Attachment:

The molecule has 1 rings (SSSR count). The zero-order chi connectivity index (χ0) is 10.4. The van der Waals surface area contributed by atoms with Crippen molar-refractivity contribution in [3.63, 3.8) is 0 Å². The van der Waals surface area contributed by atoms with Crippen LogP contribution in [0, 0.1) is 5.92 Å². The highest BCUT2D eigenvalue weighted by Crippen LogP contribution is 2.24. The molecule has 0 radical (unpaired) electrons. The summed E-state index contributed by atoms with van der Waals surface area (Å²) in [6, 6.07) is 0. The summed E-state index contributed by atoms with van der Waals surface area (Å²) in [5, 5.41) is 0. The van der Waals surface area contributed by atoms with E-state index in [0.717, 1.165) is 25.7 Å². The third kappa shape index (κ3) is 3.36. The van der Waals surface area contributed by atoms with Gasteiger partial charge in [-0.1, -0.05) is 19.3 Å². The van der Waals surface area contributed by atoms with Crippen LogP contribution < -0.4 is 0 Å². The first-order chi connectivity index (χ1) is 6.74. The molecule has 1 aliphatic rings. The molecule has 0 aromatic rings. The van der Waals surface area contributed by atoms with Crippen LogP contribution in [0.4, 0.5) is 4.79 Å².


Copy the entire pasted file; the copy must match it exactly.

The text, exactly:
The molecule has 1 rings (SSSR count). The zero-order chi connectivity index (χ0) is 10.4. The van der Waals surface area contributed by atoms with Crippen molar-refractivity contribution in [3.63, 3.8) is 0 Å². The van der Waals surface area contributed by atoms with Crippen LogP contribution in [0, 0.1) is 5.92 Å². The highest BCUT2D eigenvalue weighted by Crippen LogP contribution is 2.24. The molecule has 0 radical (unpaired) electrons. The summed E-state index contributed by atoms with van der Waals surface area (Å²) in [6, 6.07) is 0. The summed E-state index contributed by atoms with van der Waals surface area (Å²) in [5, 5.41) is 0. The van der Waals surface area contributed by atoms with E-state index in [0.717, 1.165) is 25.7 Å². The third kappa shape index (κ3) is 3.36. The van der Waals surface area contributed by atoms with Gasteiger partial charge in [-0.1, -0.05) is 19.3 Å². The van der Waals surface area contributed by atoms with Crippen LogP contribution < -0.4 is 0 Å². The first-order chi connectivity index (χ1) is 6.74. The molecule has 1 aliphatic rings. The molecule has 0 aromatic rings. The van der Waals surface area contributed by atoms with Crippen LogP contribution in [0.4, 0.5) is 4.79 Å².